Coal Age

MAY 2019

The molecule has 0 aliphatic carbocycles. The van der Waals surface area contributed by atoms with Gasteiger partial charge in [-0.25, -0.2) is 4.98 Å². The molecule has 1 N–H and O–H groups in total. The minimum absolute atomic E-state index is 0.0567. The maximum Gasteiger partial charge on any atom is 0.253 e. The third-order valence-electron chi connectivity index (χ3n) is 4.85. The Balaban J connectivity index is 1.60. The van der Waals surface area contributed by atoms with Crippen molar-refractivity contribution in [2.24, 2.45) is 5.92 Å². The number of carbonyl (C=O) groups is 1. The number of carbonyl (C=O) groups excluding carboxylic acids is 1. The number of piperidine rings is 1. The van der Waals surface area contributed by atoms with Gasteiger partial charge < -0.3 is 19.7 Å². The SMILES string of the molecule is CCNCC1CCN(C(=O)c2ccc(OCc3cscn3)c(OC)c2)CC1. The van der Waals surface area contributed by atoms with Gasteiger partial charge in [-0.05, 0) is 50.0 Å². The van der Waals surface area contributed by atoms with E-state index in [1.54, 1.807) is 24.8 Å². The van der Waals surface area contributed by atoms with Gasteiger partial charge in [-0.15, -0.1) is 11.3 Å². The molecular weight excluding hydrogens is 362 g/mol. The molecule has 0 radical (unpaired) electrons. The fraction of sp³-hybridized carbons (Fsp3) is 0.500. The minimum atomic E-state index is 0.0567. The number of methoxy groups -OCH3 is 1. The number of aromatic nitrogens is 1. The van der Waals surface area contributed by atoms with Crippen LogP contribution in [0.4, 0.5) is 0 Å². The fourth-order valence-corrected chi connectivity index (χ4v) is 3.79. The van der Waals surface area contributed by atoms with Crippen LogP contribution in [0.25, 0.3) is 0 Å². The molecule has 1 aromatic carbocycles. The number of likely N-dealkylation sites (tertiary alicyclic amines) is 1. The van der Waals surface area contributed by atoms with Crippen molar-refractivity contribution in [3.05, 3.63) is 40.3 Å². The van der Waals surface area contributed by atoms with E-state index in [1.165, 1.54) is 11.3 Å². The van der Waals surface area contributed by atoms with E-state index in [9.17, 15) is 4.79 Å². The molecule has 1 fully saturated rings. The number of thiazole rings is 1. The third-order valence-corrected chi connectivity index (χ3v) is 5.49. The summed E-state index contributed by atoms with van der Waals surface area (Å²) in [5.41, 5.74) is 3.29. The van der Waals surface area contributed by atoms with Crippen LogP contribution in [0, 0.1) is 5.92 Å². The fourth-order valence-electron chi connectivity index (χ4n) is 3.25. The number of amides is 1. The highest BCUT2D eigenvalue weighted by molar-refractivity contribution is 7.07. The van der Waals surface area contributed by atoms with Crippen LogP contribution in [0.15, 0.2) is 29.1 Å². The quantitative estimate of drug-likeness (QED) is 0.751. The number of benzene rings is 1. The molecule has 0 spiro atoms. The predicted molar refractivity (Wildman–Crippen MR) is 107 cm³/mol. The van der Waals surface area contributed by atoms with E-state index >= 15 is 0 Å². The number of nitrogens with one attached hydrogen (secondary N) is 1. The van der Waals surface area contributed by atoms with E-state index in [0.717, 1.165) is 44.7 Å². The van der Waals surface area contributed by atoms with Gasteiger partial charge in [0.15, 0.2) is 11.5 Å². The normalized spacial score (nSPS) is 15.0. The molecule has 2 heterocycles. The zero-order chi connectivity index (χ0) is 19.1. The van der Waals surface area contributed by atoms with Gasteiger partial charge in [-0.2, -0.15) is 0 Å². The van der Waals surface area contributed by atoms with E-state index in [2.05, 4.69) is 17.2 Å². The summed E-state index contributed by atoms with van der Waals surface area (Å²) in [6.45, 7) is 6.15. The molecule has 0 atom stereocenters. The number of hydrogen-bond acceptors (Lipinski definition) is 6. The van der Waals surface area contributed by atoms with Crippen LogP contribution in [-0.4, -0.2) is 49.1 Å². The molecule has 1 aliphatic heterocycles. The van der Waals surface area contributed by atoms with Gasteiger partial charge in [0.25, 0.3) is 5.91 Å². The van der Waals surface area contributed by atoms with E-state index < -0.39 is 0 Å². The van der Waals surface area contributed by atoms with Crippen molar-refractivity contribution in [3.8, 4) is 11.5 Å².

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May 2019 www.coalage.com 5 leading developments continued the surrounding towns of Central Queensland," he said. "There will be no fly-in, fly-out rosters." The first stage of the project will require capital expenditure of A$450 million and will produce 4.5 million metric tons per year (mtpy) of met- allurgical-grade coal, which will be exported through the Dalrymple Bay Coal Terminal. Pembroke awarded an A$184 million contract for the design and construction of a coal handling and preparation plant at Olive Downs, scheduled for commissioning in 2020. Pembroke has also acquired sub- stantial agricultural property holdings in the area and will operate its pastoral and mining ventures together. The mine will be developed on predominantly cleared land and will not impact strate- gic cropping land, the company said. Olive Downs has also entered into an Indigenous Land Use Agreement (ILUA) with the Barada Barna Aborig- inal Corp., the traditional custodians of the land. The ILUA will not only provide a commercial benefits pack- age for the life of the mine to the tra- ditional owners, but also instigate an employment program for members of the Barada Barna community. "We now need to receive a mining lease before we can start construc- tion, but we anticipate starting min- ing in 2020 and shipping first coal soon after," Tudor said. "Today's ap- proval is not only a sign of confidence in this project but also an acknowl- edgement of Pembroke's adherence to the highest of standards through- out the approvals process." Contura Energy Greenlights Lynn Branch Projects In their first earnings call as co-CEOs for Contura Energy, Andy Eidson and Mark Manno, discussed results that were positive, but did not meet ex- pectations. During the quarter, the company produced 6 million tons, a 2-million-ton increase over the same period last year. More than half of that increase was met coal selling at aver- age price of $123.68/ton. The company's board of directors approved the $25 million to $30 mil- lion Lynn Branch metallurgical coal project in Logan County, West Virgin- ia, which is expected to reach full pro- duction by the second quarter of 2020. They announced they had encoun- tered geological issues at Marfork and they had resolved infrastructure-re- lated issues at Mammoth Slabcamp. Despite a longwall move, the Cumber- land mine also posted good results. "As we worked to integrate our ex- panded asset portfolio over the past quarter and a half, certain operational challenges arose that negatively im- pacted production efficiency, particu- larly at [Marfork], while a temporary, partial idling of one of our [Mammoth Slabcamp] was required to bring mine infrastructure up to Contura stan- dards," Manno said. "Both issues are being addressed to better position these assets for long-term success." Marfork encountered geology that yielded less clean tons per foot of advance. The decision was made to relocate the sections to other areas with better mining conditions. Manno referred to it as a temporary issue that will be remediated by the end of the year. The issues at Mammoth Slab- camp were resolved in mid-April and the mine is back to full production. "These factors, along with softer than anticipated sales volumes due to pricing dynamics, converged this past quarter to result in performance that trended below our expectations," Eid- son said. "While we anticipate costs to revert to our previously forecast run rate before year end, we are revising our cost guidance slightly to better re- flect updated full-year expectations." The Lynn Project is expected to unlock a high-quality, 25-million-ton high-vol met coal reserve. The project is expected to produce approximately 1 million to 1.2 million tons annual- ly at its full estimated run rate, with a projected cash cost per ton in the low $60 range. The capital investment includes improvements to the Band Mill prep plant to accommodate this coal. Production is expected to com- mence in the second quarter of 2020. The company maintained its total 2019 coal shipments guidance of 24.6 million to 26.7 million tons. Met coal guidance remained at 12.2 million to 12.8 million tons, with the T&L segment remaining at 1 million to 1.5 million tons. NAPP shipments are expected to remain between 6.8 million and 7.2 million tons in 2019. Thermal shipments are un- changed at 4.6 million to 5.2 million tons. Despite some issues with Marfork, Contura maintains its 2019 production guidance.

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